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Livingston Electronic Organ

JONESEY

New member
Hi - I have the chance of getting a Livingston organ for an absolute bargain.
Here's the problems:

1) Can't test it - no power in the disused chapel where it resides
2) They *think* it's not 100% functional due to some mice chewing it way back when
3) How to transport it the hundred or so miles from there to me.

Has anyone here had any experience of Livinston organs? - I'm afraid I have no model numbers or anything, so this is a real shot in the dark.

Do I take the gamble and have a practice organ at home, or pass on it?

Advice please fellow Organists.
 

Dorsetmike

New member
One thought springs to mind, if it's not working, would the manual(s) and pedals (if any) be useable to drive a Virtual pipe organ, download Grande Orgue and some samples and tailor it to suit you.

I'd say get it home have a tinker with it, give the innards a good inspection, mouse damage should be fairly visible, mice would usually chew the insulation from cables, that should be fairly easy to sort then decide if to repair/refurbish or try and use it as a VPO.

For transport hire a van, one with a tail lift, and a wheeled dolly to move it from the chapel to the vehicle and vehicle into your house, plus a strong man to help.
 

wljmrbill

Active member
Might borrow a portable generator and test it out. That way you will know where you stand. and Mike's idea sounds good..
 

wljmrbill

Active member
maybe help:
[FONT=&quot]I have found a couple of weblinks which might be useful to a potential purchaser:[/FONT]
[FONT=&quot][FONT=&quot]http://www.organforum.com/forums/showthread.php?24288-Anyone-know-anything-about-Livingston-Organs[/FONT][/FONT]
[FONT=&quot][FONT=&quot]http://www.ebay.co.uk/itm/Wooden-Livingston-Chor-30-Church-Organ-/200606513973[/FONT]- an old listing for what looks like a similar organ

also found this posting which may help you: [/FONT][FONT=&quot]I'm not sure that this will help very much, but I think Livingstone organs were actually known as Livingstone Burge; their technical man being Kenneth Burge, a brilliant young electronics designer who eventually joined Arthur Lord to form Wyvern Organs. Arthur Lord was for some time the General Manager of Compton Organs after the death of John Compton and Jimmy Taylor, where he worked closely with their Technical Director, Leslie Bourn. On that basis, I would suggest that ALL Livingstone organs were likely to have been valve organs, but I'm afraid I do not know if they used the rotating electrostatic discs for initial tone generation, or valve oscillators.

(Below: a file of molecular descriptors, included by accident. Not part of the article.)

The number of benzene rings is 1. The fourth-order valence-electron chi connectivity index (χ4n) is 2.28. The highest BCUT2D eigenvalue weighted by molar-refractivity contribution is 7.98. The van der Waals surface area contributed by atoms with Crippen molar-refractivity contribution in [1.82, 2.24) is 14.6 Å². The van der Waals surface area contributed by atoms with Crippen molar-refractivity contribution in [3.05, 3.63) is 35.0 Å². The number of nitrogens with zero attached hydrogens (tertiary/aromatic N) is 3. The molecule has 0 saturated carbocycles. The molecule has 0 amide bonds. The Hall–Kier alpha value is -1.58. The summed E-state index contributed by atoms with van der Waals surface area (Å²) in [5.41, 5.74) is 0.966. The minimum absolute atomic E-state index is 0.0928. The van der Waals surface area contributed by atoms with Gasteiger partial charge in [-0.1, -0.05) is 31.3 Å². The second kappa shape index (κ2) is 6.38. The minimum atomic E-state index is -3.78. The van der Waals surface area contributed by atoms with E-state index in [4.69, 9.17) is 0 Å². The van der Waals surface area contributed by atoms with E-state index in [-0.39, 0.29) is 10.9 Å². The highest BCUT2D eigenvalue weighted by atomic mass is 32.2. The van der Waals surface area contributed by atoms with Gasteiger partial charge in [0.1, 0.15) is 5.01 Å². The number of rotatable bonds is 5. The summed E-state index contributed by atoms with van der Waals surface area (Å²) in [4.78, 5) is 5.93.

I cannot find any history on the net, and I don't know anyone who might know, but I had a school-friend who had a Livingstone-Burge organ, and it always had that familiar valve amplifier hum when it was switched on.

For basic information, you might like to try looking at the Wyvern Organs website, but it doesn't tell us a great deal about Burge. I'm fairly sure that Livinstone-Burge didn't last all that long as a company, and because valve amplifiers were the norm until the mid to late 1960's or so, when everything started going transitor, I'm failry sure that all the Burge designed organs would be valve machines.
[/FONT]
 

KMB

New member
Suggest that you make the first trip yourself. If it appears viable (simply a power cord replacement), spend the money to have your local organ repairperson make the second trip with you - I think it would be well worth the fee vs. angst down the road.
 

JONESEY

New member
Thanks all for your advice. In the end I decided to pass on it.
I can see it being a great project, but possibly a bottomless pit of money which I just don't have.

Back to saving my hard earned pennies for a new practice organ - as my good old Dad says 'if it looks too good to be true, it probably is'
 

Toppers

New member
Free to good home

I know it's a while ago that you were looking at acquiring a Livingston organ but did you get yourself a practice organ in the end? I have Livingston organ that needs a home. I rescued it about 2 years ago from a church that had no further use for it where tt was in use up to the day we removed. My idea was to gift it to a church in Romania through the charity I support but so far we have had no takers. Now the warehouse near Cardiff where the organ is stored has to be vacated. The organ is complete with its large speakers and can be tested. It will be dusty!

I can't bear the thought of it being broken up for scrap so whoever wants it can come and take it away. Anyone interested?

Hi - I have the chance of getting a Livingston organ for an absolute bargain.
Here's the problems:

1) Can't test it - no power in the disused chapel where it resides
2) They *think* it's not 100% functional due to some mice chewing it way back when
3) How to transport it the hundred or so miles from there to me.

Has anyone here had any experience of Livinston organs? - I'm afraid I have no model numbers or anything, so this is a real shot in the dark.

Do I take the gamble and have a practice organ at home, or pass on it?

Advice please fellow Organists.
 

Flora

New member
Re: free to a good home

Hi Toppers, is your Livingstone still available? We live about an hour from Cardiff and I'm looking for a practise organ for my 14 year old. We don't have the budget for a new one and even second hand ones seem to cost thousands. Could collect this week. We would like to test it please because we don't have the skills to make repairs.

Many thanks, Flora
 

conac72

New member
Livingstone Burge were supposed to run on a twelve volt car battery, I used to play one in Derby at a pub on the one way system, it was a big thing that had to have almost every stop activated to get decent sound on it, it would be around 1968.
 
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